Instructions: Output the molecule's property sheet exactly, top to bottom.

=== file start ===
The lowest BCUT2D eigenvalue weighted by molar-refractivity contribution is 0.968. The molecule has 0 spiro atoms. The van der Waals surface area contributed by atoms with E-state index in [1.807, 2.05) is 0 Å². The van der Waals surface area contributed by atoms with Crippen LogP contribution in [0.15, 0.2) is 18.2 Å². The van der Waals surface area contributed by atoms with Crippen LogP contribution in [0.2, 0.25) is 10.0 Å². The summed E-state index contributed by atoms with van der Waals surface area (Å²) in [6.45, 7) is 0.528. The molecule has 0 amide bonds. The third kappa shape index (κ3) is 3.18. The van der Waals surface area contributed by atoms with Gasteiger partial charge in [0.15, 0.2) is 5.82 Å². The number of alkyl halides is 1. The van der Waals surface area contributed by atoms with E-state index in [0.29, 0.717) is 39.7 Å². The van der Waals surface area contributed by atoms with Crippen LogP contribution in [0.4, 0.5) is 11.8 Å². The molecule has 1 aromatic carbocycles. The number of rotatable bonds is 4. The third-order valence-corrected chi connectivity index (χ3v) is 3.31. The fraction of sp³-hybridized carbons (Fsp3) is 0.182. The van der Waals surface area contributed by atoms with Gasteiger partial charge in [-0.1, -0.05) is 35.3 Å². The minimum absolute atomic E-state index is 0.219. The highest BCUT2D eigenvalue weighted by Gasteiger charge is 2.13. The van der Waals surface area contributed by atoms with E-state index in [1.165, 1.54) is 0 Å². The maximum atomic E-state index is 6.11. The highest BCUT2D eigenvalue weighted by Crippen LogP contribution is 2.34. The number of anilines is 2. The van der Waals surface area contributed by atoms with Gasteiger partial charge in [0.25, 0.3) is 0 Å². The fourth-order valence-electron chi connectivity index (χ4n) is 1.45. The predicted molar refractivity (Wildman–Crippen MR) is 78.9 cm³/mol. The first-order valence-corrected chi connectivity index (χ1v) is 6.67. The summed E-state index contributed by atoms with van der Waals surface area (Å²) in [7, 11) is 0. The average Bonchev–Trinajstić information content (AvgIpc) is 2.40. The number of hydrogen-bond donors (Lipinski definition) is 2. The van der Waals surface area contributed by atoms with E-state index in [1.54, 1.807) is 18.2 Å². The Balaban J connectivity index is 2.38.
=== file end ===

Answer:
The lowest BCUT2D eigenvalue weighted by molar-refractivity contribution is 0.968. The molecule has 0 spiro atoms. The van der Waals surface area contributed by atoms with E-state index in [1.807, 2.05) is 0 Å². The van der Waals surface area contributed by atoms with Crippen LogP contribution in [0.15, 0.2) is 18.2 Å². The van der Waals surface area contributed by atoms with Crippen LogP contribution in [0.2, 0.25) is 10.0 Å². The summed E-state index contributed by atoms with van der Waals surface area (Å²) in [6.45, 7) is 0.528. The molecule has 0 amide bonds. The third kappa shape index (κ3) is 3.18. The van der Waals surface area contributed by atoms with Gasteiger partial charge in [0.15, 0.2) is 5.82 Å². The number of alkyl halides is 1. The van der Waals surface area contributed by atoms with E-state index in [0.29, 0.717) is 39.7 Å². The van der Waals surface area contributed by atoms with Crippen LogP contribution in [0.4, 0.5) is 11.8 Å². The molecule has 1 aromatic carbocycles. The number of rotatable bonds is 4. The third-order valence-corrected chi connectivity index (χ3v) is 3.31. The fraction of sp³-hybridized carbons (Fsp3) is 0.182. The van der Waals surface area contributed by atoms with Gasteiger partial charge in [-0.1, -0.05) is 35.3 Å². The minimum absolute atomic E-state index is 0.219. The highest BCUT2D eigenvalue weighted by Gasteiger charge is 2.13. The van der Waals surface area contributed by atoms with E-state index in [1.165, 1.54) is 0 Å². The maximum atomic E-state index is 6.11. The highest BCUT2D eigenvalue weighted by Crippen LogP contribution is 2.34. The number of anilines is 2. The van der Waals surface area contributed by atoms with Gasteiger partial charge in [0.25, 0.3) is 0 Å². The fourth-order valence-electron chi connectivity index (χ4n) is 1.45. The predicted molar refractivity (Wildman–Crippen MR) is 78.9 cm³/mol. The first-order valence-corrected chi connectivity index (χ1v) is 6.67. The summed E-state index contributed by atoms with van der Waals surface area (Å²) in [7, 11) is 0. The average Bonchev–Trinajstić information content (AvgIpc) is 2.40. The number of hydrogen-bond donors (Lipinski definition) is 2. The van der Waals surface area contributed by atoms with E-state index in [1.54, 1.807) is 18.2 Å². The Balaban J connectivity index is 2.38.